Announcement

Collapse
No announcement yet.

BLAKE2: A New Alternative To MD5 & SHA-2/SHA-3

Collapse
X
  • Filter
  • Time
  • Show
Clear All
new posts

  • phoronix
    started a topic BLAKE2: A New Alternative To MD5 & SHA-2/SHA-3

    BLAKE2: A New Alternative To MD5 & SHA-2/SHA-3

    Phoronix: BLAKE2: A New Alternative To MD5 & SHA-2/SHA-3

    For those interested in cryptography, BLAKE2 has been announced as a new alternative for MD5 and SHA-2/3 algorithms. The benefits of BLAKE2 is better security than MD5 while being higher performance in software...

    http://www.phoronix.com/vr.php?view=MTI2MDY

  • Licaon
    replied
    Originally posted by liam View Post
    The algorithm was clearly a finalist but I don't know if blake2 is the same code as that which was in the competition.
    So, as I said, it may be a reimplementation of a sha3 finalist algorithm.
    https://blake2.net/blake2_20121223.pdf TL;DR "BLAKE was already more secure, we reduced some params to gain speed"

    Leave a comment:


  • kazetsukai
    replied
    Originally posted by MaxToTheMax View Post
    Improved performance isn't necessarily a good thing, when it comes to these sorts of hash functions. The faster a hash function, the easier it is to brute-force.
    Funny. BLAKE2 (being faster than MD5 yet more secure) seems to disprove that absolute (and utterly incorrect) correlation.

    The takeaway message for us lowly non-security types was pretty simple, yet none of us got it: I'll be pretty happy when I can replace the md5sum command line tool with something faster that I can have a reasonable amount of confidence in.

    Leave a comment:


  • liam
    replied
    Originally posted by Licaon View Post
    So decide already, it was either a finalist or a redesign, it can't be both.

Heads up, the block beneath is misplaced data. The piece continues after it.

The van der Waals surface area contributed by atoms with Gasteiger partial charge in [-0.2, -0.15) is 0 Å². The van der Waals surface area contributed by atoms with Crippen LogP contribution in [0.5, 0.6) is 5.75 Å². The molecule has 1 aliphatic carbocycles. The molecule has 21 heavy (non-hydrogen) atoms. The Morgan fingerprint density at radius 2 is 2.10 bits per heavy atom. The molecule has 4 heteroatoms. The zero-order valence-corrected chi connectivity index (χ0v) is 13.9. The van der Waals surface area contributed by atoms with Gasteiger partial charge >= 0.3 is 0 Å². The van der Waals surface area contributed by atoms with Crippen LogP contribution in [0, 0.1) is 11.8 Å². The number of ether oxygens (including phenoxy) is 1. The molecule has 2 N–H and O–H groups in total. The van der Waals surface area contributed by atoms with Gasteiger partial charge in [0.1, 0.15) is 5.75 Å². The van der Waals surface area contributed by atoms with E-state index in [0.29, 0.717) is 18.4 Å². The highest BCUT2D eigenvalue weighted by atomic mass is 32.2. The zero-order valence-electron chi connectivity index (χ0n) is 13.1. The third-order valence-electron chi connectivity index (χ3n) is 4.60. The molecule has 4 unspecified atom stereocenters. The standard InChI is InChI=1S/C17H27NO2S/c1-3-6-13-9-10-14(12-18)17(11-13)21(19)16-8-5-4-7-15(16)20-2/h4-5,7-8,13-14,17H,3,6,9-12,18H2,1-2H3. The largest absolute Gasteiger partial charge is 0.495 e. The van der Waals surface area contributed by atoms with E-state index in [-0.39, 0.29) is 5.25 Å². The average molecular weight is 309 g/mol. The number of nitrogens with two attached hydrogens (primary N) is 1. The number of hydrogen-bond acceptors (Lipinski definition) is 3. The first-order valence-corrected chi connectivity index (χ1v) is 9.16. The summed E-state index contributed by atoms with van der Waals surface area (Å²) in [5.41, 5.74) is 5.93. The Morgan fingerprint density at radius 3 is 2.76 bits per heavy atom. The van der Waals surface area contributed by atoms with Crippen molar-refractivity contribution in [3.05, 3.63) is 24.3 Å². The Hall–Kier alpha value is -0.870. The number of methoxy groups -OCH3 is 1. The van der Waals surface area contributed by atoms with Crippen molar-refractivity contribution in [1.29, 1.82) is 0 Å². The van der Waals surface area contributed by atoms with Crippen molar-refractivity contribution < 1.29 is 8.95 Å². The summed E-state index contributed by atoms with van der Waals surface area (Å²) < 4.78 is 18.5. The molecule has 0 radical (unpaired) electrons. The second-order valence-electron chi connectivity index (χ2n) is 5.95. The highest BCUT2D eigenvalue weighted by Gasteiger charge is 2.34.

The algorithm was clearly a finalist but I don't know if blake2 is the same code as that which was in the competition.
    So, as I said, it may be a reimplementation of a sha3 finalist algorithm.

    Leave a comment:


  • Licaon
    replied
    Originally posted by liam View Post
    The article claimed BLAKE2 was a finalist. According to this link, http://crypto.junod.info/2010/12/10/...unced-by-nist/, it was a finalist (well, BLAKE was, I'm assuming BLAKE2 is simply a different implementation.
    So decide already, it was either a finalist or a redesign, it can't be both.

    Leave a comment:


  • elanthis
    replied
    Originally posted by zanny View Post
    Keccak and Sha2-256 or greater can't be brute forced.
    All well said. Put in simpler terms for the simpler readers: these speedups mentioned are all linear, and while a linear improvement in hash computation is pleasantly noticeable when you're trying to compute hashes for a few hundred files while making a git commit or something like that, it is completely irrelevant when trying to search a ridiculously huge hash space. One thousandth of the time of "practically forever" is still "practically forever."

    Leave a comment:


  • zanny
    replied
    Originally posted by MaxToTheMax View Post